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									USING THE PDA AS AN EDUCATIONAL TOOL                       1




                    Using the PDA as an Educational Tool

                              Sample Student

                          Misericordia University
USING THE PDA AS AN EDUCATIONAL TOOL                               2


                                        Abstract

Type abstract paragraph here.

       Keywords: Type search keywords here, separated by commas.
USING THE PDA AS AN EDUCATIONAL TOOL                                                             3


                            Using the PDA as an Educational Tool

       PDAs are an important topic in education today. The term PDA is an acronym for

“personal digital assistant”, which is a popular, handheld form of technology that functions

similarly like a computer (Yuen & Yuen, 2003). Teachers are now considering replacing the

“typical” classroom computer with PDAs, for they are cheaper, mobile, and rather economical

(Galuzska, 2005). If utilized properly, PDAs are advantageous for students and teachers to use

inside and outside of schools.

       In this paper, the author will examine how teachers use PDAs in their classrooms, the

advantages and disadvantages of having students possess PDAs in schools, and explain why

schools should turn to the PDA as a useful educational tool.

                                 The PDA as a Classroom Tool

       PDAs are extremely efficient, multifunctional tools that would be a perfect investment

for busy students and teachers. Yuen and Yuen (2003) state that PDAs can function as a

calculator, calendar, textbook, notepad, pencil, and word processor. With PDAs, students can

neatly type their notes and have an organized system, instead of losing their important

documents. PDAs also function like laptops, but they are smaller and easier to use in classrooms

(Lang, 1999). Since PDAs can functions many different ways, students will never find

themselves searching to use numerous technological devices. Thus, conserving space can

certainly be advantageous in small or cramped classrooms.

       PDAs enable students and teachers to work and learn together simultaneously, especially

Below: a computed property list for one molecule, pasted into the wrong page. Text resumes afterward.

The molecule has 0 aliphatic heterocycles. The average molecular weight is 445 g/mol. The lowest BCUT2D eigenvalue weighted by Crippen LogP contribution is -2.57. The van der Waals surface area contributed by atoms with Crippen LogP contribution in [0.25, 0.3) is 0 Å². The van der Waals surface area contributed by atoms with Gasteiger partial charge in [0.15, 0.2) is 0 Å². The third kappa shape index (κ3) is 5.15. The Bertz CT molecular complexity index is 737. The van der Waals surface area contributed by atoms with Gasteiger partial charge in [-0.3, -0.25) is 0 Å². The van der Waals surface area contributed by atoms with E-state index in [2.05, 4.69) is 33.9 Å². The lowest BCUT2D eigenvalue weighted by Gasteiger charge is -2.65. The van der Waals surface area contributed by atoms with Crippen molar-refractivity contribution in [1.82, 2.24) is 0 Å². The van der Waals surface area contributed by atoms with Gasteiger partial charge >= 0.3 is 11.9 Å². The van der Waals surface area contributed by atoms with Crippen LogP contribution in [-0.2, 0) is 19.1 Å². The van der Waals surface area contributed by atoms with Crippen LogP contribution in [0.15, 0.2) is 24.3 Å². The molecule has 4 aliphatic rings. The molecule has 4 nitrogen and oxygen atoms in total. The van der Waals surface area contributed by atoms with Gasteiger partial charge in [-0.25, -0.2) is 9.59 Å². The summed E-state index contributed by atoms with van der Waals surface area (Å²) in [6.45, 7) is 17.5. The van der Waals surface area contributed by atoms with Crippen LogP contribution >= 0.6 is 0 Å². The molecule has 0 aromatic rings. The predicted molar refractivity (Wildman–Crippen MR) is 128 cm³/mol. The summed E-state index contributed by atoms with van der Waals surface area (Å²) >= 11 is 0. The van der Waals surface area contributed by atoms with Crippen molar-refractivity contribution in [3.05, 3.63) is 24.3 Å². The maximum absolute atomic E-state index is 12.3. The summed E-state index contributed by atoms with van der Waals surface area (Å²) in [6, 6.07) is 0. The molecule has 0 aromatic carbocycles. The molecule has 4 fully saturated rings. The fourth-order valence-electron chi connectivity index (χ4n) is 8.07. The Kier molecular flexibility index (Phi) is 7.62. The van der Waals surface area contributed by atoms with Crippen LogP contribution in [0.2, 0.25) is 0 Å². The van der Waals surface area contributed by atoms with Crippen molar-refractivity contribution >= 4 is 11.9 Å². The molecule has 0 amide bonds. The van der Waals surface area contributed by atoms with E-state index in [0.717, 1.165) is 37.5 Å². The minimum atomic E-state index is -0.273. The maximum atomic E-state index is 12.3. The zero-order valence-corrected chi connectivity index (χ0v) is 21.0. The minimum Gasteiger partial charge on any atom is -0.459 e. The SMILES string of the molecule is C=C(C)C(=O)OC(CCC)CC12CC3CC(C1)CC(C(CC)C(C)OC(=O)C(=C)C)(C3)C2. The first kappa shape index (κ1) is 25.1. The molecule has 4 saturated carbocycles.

with tasks such as writing papers or working together in groups. According to Lang (1999),

pupils can perform group projects in the classroom with more accessibility on PDAs than

traditionally. Similarly, by using PDAs in schools, an entire classroom of students can revise
USING THE PDA AS AN EDUCATIONAL TOOL                                                                 4


their papers on their portable devices along with their teacher at the same time (Lang). Since

students can quickly fix their papers or essays and store or find them on file, teachers can cover

more material in a less amount of time. Studies also show that with PDAs, students are able to

communicate easier with their teachers and classmates (Galuszka, 2005). Better and clearer

communication is important for a teacher and their classroom full of students.

       PDAs are also handy for students because they can save, carry, and share their

information to with their teachers and classmates. According to Galuszka (2005), PDAs allow

students to carry a large amount of information in a small, handheld device. Furthermore,

research states (Yuen & Yuen, 2003) that pupils can download and save files onto their PDA,

which allows students to bring different files along with them to all of their classes. Therefore,

students will find that carrying information with them on a PDA is convenient and helpful.

       PDAs are a better alternative to traditional computers or laptops. PDAs are small,

portable, and turn on and off immediately; rather than like slow, bulky computers (Lang, 1999).

They also last longer without running out of power, unlike power-hungry laptops (Cain, 2003).

According to Lang, PDAs can last up to three hundred hours on one set of disposable batteries,

while laptops can usually last up to eight hours. Therefore, students will not have to waste their

time charging or purchasing batteries as often than with a PDA. Thus, since PDAs are less

expensive than a laptop or desktop computer for each student, the PDA is the best alternative

(Yuen & Yuen, 2003). Overall, PDAs are typically smaller, faster, and more efficient than

conventional laptops or computers, which makes the PDA a smart investment for schools.

                               Disadvantages of PDAs in Schools

       Teachers and schools find that PDAs have a few faults in the classroom. One of schools’

greatest issues with PDAs is that they can cost up to a few hundred dollars each (Galuska, 2005).
USING THE PDA AS AN EDUCATIONAL TOOL                                                             5